Call-Off Stock Registers: A taxable person that transfers goods or receives goods under call-off stock agreements must keep a register with specific information about the transaction and its counterparties.

The Netherlands – Import VAT

Importing goods into the Netherlands is usually a charged occurrence for VAT purposes.


According to Article 21 of the Dutch VAT Act, items usually are excluded from import VAT if their supply within the Netherlands is either VAT-exempt or zero-rated.


Import VAT is also not charged on the following items:


• Travelers’ personal belongings (subject to certain restrictions);
• Imported household effects in connection with a change of address;
• Items brought in by ambassadors or embassies; and
• Imported capital items in connection with the transfer of business operations.


Other exemptions apply to the importing of the following items:


• Small non-commercial consignments of products valued less than EUR 45 sent between natural persons. Tobacco and tobacco goods, alcohol and alcoholic beverages, perfumes, eau de toilette, tea, and coffee, according to the amounts set by the Ministry of Finance, are also exempt.
• Gold as a reserve currency for central banks.


Temporary imports may also be excluded from VAT under specific circumstances.

Importing goods dispatched or carried to another Member State are also eligible for a VAT exemption (i.e., imports followed by an intra-Community supply).


Foreign providers from third countries may use the Import One-Stop Shop Scheme (IOSS) to simplify VAT payment on low-value goods imported into the Netherlands from July 1, 2021.


Taxation of Imports


Goods imported into the Netherlands from outside the EU are liable to VAT, regardless of who imported them. In general, VAT is charged at the same rate on items imported from outside the EU as it is on commodities delivered in the Netherlands at the time of (physical) importation. In the Netherlands, only non-EU commodities, not services, are considered “imports” for VAT and customs reasons.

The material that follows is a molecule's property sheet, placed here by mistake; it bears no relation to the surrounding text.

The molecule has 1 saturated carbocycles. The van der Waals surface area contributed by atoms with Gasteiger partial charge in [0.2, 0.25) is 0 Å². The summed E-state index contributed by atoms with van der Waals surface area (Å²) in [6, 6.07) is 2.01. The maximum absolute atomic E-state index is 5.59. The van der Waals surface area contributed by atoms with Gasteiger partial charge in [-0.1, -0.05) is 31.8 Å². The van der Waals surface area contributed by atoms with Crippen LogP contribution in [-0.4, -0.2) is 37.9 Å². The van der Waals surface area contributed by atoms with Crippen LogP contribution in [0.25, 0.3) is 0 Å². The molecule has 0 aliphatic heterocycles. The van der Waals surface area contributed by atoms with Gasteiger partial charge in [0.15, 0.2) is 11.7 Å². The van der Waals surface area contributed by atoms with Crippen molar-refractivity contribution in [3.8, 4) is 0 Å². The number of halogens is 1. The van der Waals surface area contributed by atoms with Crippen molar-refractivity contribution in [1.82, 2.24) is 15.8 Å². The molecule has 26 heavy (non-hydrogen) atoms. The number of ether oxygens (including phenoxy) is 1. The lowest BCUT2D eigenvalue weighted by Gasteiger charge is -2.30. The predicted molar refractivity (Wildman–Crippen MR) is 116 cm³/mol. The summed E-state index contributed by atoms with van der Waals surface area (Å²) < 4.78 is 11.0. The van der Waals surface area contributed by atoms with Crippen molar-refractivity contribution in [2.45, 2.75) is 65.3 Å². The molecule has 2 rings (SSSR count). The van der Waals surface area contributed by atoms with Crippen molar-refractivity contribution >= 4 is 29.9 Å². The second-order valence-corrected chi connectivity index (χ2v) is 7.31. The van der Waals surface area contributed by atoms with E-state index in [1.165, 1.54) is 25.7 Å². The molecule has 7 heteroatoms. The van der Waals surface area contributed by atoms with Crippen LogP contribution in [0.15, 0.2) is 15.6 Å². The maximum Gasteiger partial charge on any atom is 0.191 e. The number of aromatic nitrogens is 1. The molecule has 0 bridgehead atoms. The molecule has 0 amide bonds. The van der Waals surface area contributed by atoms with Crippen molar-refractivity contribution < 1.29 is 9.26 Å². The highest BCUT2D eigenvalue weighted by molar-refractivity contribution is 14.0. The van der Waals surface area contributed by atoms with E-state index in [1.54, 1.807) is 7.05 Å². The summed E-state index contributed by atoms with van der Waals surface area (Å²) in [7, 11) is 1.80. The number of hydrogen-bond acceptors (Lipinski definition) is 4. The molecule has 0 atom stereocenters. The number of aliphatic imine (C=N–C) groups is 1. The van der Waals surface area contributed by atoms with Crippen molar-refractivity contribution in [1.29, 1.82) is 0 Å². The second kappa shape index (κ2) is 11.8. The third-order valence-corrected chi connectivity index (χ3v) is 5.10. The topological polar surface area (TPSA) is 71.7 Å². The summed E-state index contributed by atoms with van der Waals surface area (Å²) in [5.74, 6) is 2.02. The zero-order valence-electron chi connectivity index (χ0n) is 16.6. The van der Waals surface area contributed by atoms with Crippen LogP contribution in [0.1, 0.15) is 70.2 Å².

Under Article 1 of the Dutch VAT Act, products imported into the Netherlands from outside the EU are liable to VAT, regardless of who imported them.


Under Article 18 of the VAT Act, the following occurrences are also considered imports for VAT purposes:


• The importation of items that are not freely circulated in the EU into the Netherlands;
• The release or removal of items from a customs regime in the Netherlands; and
• The provisioning of transportation in the Netherlands concerning non-free-flowing products. Provisions, fuel, and commodities for onboard sale, for example.


Under Article 23 of the Dutch VAT Act, the importer usually is liable for any import VAT owed.


Unless the importation is free from VAT or a VAT deferment authorization is obtained, import VAT is paid to the Dutch Customs Authorities at the time of importation. Under Article 23 of the VAT Act, a VAT deferment license allows VAT reporting and payment to be postponed until the due date for the periodic VAT return for the period in which the import occurred.


Last Updated: 13/04/2022



The information provided by Global VAT Compliance B.V. on this webpage is intended for general informational purposes only. Global VAT Compliance B.V. is not responsible for the accuracy of the information on these pages, and cannot be held liable for claims or losses deriving from the use of this information. If you wish to receive VAT related information please contact our experts at support@gvc.tax